Don’t Believe These 5 Myths About The Big Bang
“1.) The Big Bang is the explosion that began our Universe. Every time we look out at a distant galaxy in the Universe and try to measure what its light is doing, we see the same pattern emerge: the farther away the galaxy is, the more significantly its light is systematically shifted to longer and longer wavelengths. This redshift that we observe for these objects follows a predictable pattern, with double the distance meaning that the light is shifted by twice as much.
Distant objects, therefore, appear to be receding away from us. Just as a police car speeding away from you will sound lower-pitched the faster it moves away from you, the greater we measure an object’s distance to be from us, the greater the measured redshift of its light will be. It makes a lot of sense, then, to think that the more distant objects are moving away from us at faster speeds, and that we could trace every galaxy we see today back to a single point in the past: an enormous explosion.”
The Big Bang is not an explosion, it doesn’t have a center point that we can trace the expansion back to, it never reached an infinitely hot-and-dense state, it doesn’t imply that the Universe began from a singularity, and it doesn’t take you back to a moment where space, time, and the laws of physics all spontaneously emerged. Do you believe any of these statements? Do you know why they’re not true?
Here’s the real physics behind what we know about our Universe’s origin, with the scientific evidence to back it all up!
The Universe Really Is Fine-Tuned, And Our Existence Is The Proof
“Whenever we run into an unexplained phenomenon, where two seemingly unrelated physical quantities match up either perfectly or almost perfectly, it’s our duty to seek out an explanation. Perhaps the outcome truly is a coincidence, but that should only be a conclusion we reach if we cannot find any other scientific explanation. The key is to tease out novel and unique predictions that can be put to the experimental or observational test; without it, our attempts at theorizing will remain divorced from reality.
The fact that our Universe has such a perfect balance between the expansion rate and the energy density — today, yesterday, and billions of years ago — is a clue that our Universe really is finely tuned. With robust predictions about the spectrum, entropy, temperature, and other properties concerning the density fluctuations that arise in inflationary scenarios, and the verification found in the Cosmic Microwave Background and the Universe’s large-scale structure, we even have a viable solution. Further tests will determine whether our best conclusion at present truly provides the ultimate answer, but we cannot just wave the problem away. The Universe really is finely tuned, and our existence is all the proof we need.”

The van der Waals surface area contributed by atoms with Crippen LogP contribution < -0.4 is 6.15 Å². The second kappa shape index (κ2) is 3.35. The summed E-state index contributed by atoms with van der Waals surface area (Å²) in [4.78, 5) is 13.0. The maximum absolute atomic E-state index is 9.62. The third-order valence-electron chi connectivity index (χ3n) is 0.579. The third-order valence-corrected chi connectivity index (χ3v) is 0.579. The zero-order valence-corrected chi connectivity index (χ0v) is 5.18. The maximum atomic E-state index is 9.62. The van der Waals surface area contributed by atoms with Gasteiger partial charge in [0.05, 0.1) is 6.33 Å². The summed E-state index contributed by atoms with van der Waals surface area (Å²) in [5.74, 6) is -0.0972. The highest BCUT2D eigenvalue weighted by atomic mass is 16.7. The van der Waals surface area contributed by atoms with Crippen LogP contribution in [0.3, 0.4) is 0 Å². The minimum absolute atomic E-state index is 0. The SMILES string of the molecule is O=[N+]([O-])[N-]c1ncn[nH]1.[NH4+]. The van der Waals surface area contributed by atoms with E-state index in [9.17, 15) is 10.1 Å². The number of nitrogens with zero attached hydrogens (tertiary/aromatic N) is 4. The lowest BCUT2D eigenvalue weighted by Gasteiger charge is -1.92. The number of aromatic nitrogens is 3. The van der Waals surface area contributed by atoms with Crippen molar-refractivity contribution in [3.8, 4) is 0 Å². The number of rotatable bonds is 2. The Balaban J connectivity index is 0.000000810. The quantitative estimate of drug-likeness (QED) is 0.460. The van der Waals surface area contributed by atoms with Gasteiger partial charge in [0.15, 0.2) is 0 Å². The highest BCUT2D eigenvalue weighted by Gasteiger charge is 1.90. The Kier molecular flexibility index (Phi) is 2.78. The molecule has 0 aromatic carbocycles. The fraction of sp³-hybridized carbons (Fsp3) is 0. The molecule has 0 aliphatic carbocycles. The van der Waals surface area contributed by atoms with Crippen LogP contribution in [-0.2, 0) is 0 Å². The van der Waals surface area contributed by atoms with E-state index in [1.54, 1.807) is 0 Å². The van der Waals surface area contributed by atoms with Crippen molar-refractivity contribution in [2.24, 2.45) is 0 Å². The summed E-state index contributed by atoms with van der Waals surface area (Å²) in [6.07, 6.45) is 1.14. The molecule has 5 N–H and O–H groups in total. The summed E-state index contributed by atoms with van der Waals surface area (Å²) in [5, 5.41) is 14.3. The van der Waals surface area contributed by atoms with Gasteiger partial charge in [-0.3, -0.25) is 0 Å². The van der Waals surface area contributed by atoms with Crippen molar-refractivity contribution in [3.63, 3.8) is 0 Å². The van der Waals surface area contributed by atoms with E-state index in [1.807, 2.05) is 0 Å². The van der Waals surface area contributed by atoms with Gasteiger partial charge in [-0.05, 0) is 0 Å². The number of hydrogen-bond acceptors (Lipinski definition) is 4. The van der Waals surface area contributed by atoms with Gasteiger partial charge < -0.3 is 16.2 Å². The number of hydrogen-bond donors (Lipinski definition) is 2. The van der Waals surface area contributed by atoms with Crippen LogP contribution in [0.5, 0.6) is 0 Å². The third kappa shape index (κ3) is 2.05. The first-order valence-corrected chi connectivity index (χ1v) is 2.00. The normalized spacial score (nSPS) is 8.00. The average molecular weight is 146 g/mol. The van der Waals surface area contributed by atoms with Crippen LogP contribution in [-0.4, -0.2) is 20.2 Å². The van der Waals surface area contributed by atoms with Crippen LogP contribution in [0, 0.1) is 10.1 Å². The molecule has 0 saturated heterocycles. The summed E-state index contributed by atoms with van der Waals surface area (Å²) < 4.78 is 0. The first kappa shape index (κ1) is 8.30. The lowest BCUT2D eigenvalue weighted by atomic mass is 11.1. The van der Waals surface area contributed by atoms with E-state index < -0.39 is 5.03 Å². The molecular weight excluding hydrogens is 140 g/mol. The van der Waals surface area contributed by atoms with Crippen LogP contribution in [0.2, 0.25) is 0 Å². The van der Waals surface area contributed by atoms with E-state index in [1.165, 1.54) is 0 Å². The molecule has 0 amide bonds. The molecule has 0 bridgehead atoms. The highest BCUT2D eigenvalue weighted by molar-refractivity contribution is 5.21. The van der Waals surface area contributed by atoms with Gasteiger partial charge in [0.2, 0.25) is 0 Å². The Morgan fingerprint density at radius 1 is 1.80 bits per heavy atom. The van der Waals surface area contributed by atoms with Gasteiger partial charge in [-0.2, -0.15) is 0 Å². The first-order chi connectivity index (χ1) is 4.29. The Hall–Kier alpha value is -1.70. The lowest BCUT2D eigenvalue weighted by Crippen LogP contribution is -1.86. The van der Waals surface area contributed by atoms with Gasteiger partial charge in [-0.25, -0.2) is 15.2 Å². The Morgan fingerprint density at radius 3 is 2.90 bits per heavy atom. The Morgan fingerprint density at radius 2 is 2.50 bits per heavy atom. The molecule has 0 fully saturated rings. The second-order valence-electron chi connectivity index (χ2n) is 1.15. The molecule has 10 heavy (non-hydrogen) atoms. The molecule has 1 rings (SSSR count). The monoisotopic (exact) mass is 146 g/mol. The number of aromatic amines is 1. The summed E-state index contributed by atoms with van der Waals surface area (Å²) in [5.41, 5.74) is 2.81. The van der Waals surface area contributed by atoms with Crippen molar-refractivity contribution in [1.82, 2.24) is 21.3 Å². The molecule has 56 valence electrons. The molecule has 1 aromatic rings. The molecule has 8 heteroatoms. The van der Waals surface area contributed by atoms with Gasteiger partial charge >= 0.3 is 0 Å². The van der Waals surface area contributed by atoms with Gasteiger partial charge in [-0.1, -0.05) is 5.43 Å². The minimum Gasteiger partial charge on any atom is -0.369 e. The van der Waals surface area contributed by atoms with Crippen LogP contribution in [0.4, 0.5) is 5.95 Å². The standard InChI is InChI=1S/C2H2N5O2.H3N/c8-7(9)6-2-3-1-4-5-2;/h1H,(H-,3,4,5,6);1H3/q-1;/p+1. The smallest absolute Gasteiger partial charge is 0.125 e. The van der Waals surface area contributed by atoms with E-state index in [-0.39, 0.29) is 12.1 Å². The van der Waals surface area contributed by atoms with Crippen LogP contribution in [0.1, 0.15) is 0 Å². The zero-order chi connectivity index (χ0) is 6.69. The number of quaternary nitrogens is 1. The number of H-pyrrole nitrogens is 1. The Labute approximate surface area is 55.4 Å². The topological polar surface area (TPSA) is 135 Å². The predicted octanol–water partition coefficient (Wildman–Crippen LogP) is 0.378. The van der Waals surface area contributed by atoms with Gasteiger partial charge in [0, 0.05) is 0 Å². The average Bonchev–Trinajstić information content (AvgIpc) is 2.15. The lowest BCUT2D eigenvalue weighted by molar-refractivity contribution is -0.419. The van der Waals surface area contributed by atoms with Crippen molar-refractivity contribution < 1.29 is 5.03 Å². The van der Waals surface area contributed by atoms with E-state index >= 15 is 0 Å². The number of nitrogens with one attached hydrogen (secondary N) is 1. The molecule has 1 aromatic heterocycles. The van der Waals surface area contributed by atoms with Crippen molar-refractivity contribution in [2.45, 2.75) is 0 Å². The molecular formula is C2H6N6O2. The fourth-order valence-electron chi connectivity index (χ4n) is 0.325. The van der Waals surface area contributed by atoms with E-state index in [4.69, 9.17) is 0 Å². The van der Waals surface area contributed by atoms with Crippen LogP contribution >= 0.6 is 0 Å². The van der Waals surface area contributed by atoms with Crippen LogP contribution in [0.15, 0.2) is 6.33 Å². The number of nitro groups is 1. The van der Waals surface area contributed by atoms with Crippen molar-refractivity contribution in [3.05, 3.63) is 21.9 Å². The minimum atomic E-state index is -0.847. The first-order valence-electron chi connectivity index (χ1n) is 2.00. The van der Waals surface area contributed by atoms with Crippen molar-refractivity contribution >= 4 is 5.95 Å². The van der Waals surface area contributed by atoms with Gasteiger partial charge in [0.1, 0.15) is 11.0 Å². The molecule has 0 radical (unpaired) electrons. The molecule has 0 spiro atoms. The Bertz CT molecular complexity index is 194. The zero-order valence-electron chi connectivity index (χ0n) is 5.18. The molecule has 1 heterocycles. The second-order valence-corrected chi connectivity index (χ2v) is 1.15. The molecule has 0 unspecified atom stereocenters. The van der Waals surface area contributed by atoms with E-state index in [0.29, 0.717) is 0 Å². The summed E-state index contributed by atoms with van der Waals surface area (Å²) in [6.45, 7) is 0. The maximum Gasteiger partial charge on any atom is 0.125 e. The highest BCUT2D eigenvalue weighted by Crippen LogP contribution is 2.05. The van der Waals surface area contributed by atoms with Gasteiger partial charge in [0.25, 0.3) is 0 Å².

When we examine the expansion rate of the Universe, we get a particular value, which ought to correspond to a particular energy density for the Universe when we apply General Relativity. When we go ahead and measure that energy density, adding up dark energy, dark matter, normal matter, radiation and all the other forms of energy, we get exactly the same answer. And I mean exactly, as if we extrapolate back in time, they match to more than 20 significant figures! When two unrelated quantities match so well without a known explanation, we call that a fine-tuning problem, and find ourselves compelled to seek a reason why.
Here’s how to do it scientifically, rather than ideologically, and how to use that scenario to learn something profound about the Universe we inhabit.
This Is How Quantum Physics Creates The Largest Cosmic Structures Of All
“If not for quantum physics, the Universe would have been born perfectly smooth, with every region of space having the exact same temperature and density as every other region. As time went on, we would still have matter win out over antimatter, form the light elements through nucleosynthesis, and then create neutral atoms as the Universe expanded and cooled.